U.S. health care spending per capita has risen at historically low rates recently, but is expected to pick up
Health spending in the U.S. had grown at historically low levels starting in 2008, likely due to a combination of the economic downturn and slow recovery and higher patient cost-sharing, as well as structural changes to the health system. Starting in 2014, health spending grew faster (4.4% per capita), particularly due to more people having health coverage from the ACA. Projections suggest that health-spending growth will continue at a moderate (averaging 4.8% per year on a per capita basis) but is unlikely to reach the double-digit growth of previous decades.
Growth in prescription spending has slowed again in 2016, after increasing rapidly in 2014 and 2015
In 2016, per capita prescription drug spending grew at a slow rate (0.6%), particularly in comparison to the previous two years when new specialty drugs came on the market. In 2015, pharmaceutical spending grew 8.1% on a per capita basis and in 2014 these costs had grown 11.5%. Looking ahead, CMS projections suggests growth in per capita drug spending will be moderate through 2025.
Per capita out-of-pocket spending grew slowly in 2014, but picked up again in 2015
The insurance coverage gains since 2014 have given more people access to health care, which is likely increasing overall spending, but having a moderating effect on out-of-pocket costs.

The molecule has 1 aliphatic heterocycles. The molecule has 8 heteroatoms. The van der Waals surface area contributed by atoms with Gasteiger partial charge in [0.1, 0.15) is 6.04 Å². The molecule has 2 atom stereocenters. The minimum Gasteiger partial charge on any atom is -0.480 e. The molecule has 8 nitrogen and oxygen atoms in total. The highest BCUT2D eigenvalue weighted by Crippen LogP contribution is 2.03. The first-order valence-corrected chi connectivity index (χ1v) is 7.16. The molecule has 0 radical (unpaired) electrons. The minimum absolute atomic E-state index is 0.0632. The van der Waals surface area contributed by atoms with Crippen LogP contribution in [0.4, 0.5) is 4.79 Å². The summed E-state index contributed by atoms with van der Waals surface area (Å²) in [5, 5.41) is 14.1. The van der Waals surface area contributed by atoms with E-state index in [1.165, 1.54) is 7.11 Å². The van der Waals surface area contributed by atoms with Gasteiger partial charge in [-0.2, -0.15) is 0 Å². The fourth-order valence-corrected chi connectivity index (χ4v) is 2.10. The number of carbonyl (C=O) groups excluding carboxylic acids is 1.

Out-of-pocket spending for Rx drugs remained flat in 2016, while out-of-pocket spending on physician services grew
In 2016, per capita out-of-pocket spending on prescription drugs was down slightly from the previous year ($140 per person in 2016 and $142 in 2015). However out-of-pocket spending on physician services increased (from $176 per person in 2015 to $183 in 2016), as did hospital out-of-pocket spending (from $97 per person in 2015 to $101 in 2016).
An annual percentage point difference in growth rates makes a very large difference in spending over time
What may seem to be small differences in growth rates are very meaningful over time. Per capita expenditures are projected to grow from $10,833 in 2017 to $15,800 in 2025, which is an average annual growth rate of 4.6 percent. If growth rates were 1 percentage point lower each year over that same period, per capita spending would be $1,166 lower than expected. If growth rates were 1 percentage point higher each year, spending would rise to $17,047 per person in 2025, which would increase total health spending by over $437 billion in 2025 alone and by nearly $2 trillion in the 9-year period.
Health spending projections are now lower than previous projections
Health spending projections are now lower than previous projections.